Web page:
While there is the official definition of pain, we prefer “pain is what the patient says it is, and it’s as bad as the patient says it is.”

Being aware that there are cultural and ethnic differences in the perception and experience of pain can aid treatment.

Pain patients are often desperate, and search the internet for a cure, or seek alternative practitioners. We should not castigate them for doing so; they are just looking for answers.

When patients feel that they can actively help their headaches (“self-efficacy”), by medication or biofeedback or other means, it improves their sense of well-being.  Whether by taking a medication, watching triggers, exercising, or doing yoga, etc., increasing “self-efficacy” enhances outcomes.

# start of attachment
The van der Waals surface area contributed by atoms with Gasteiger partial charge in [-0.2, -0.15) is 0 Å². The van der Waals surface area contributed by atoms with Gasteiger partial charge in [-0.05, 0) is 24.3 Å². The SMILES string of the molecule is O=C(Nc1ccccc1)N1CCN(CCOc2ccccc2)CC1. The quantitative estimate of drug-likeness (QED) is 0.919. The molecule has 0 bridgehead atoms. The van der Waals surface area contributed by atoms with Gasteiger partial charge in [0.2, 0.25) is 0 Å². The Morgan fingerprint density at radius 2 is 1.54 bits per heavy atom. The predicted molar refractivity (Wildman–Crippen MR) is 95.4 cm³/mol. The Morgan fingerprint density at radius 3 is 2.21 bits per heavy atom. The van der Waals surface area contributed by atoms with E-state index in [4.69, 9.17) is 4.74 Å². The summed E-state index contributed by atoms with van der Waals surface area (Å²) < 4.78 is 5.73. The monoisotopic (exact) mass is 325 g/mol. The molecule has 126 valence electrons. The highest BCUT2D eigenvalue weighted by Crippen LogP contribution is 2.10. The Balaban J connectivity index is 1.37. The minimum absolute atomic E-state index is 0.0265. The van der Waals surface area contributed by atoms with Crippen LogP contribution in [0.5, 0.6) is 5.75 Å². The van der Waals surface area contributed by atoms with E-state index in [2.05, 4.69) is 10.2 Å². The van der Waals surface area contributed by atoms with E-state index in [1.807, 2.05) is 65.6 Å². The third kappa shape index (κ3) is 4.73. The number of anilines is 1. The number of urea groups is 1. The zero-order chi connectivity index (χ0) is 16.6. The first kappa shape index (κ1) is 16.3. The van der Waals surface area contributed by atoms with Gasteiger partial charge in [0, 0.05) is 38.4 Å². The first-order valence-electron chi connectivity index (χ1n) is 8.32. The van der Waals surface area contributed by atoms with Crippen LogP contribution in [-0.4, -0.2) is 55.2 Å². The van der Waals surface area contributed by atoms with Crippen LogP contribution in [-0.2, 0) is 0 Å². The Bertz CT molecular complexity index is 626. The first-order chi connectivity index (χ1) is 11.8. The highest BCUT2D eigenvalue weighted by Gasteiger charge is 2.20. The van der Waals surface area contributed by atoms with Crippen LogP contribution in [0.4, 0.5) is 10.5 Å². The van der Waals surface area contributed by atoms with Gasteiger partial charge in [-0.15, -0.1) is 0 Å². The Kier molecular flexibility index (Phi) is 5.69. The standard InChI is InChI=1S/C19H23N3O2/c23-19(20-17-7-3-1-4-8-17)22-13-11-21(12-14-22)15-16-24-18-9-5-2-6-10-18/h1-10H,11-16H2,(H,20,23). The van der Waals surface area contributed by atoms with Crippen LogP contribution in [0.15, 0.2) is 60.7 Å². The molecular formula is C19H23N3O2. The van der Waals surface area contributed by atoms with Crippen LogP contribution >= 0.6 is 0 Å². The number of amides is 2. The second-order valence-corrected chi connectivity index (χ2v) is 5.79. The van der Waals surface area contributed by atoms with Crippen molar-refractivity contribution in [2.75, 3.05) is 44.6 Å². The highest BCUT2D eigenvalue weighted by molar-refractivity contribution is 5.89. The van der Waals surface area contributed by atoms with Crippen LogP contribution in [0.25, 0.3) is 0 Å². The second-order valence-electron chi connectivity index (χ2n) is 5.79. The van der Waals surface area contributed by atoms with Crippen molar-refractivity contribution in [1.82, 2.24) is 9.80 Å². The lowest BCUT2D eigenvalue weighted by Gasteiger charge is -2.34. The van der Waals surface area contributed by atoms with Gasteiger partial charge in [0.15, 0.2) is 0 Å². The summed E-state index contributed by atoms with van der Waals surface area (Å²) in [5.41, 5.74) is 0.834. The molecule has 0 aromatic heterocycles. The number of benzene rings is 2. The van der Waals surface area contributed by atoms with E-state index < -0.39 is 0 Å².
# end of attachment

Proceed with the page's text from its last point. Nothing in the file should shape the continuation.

We cannot promise patients that their headaches will improve with psychotherapy (as it often does not), but coping with headaches and the stresses that headaches produce is often improved with therapy.  Unfortunately, because of stigma, time, and money, only a small minority of patients will actually go to a therapist.  However, those that do go will usually benefit. Biofeedback is under-utilized and should be offered more often.     First published July 1, 2006, edited and re-written 2012   Lawrence Robbins, MD



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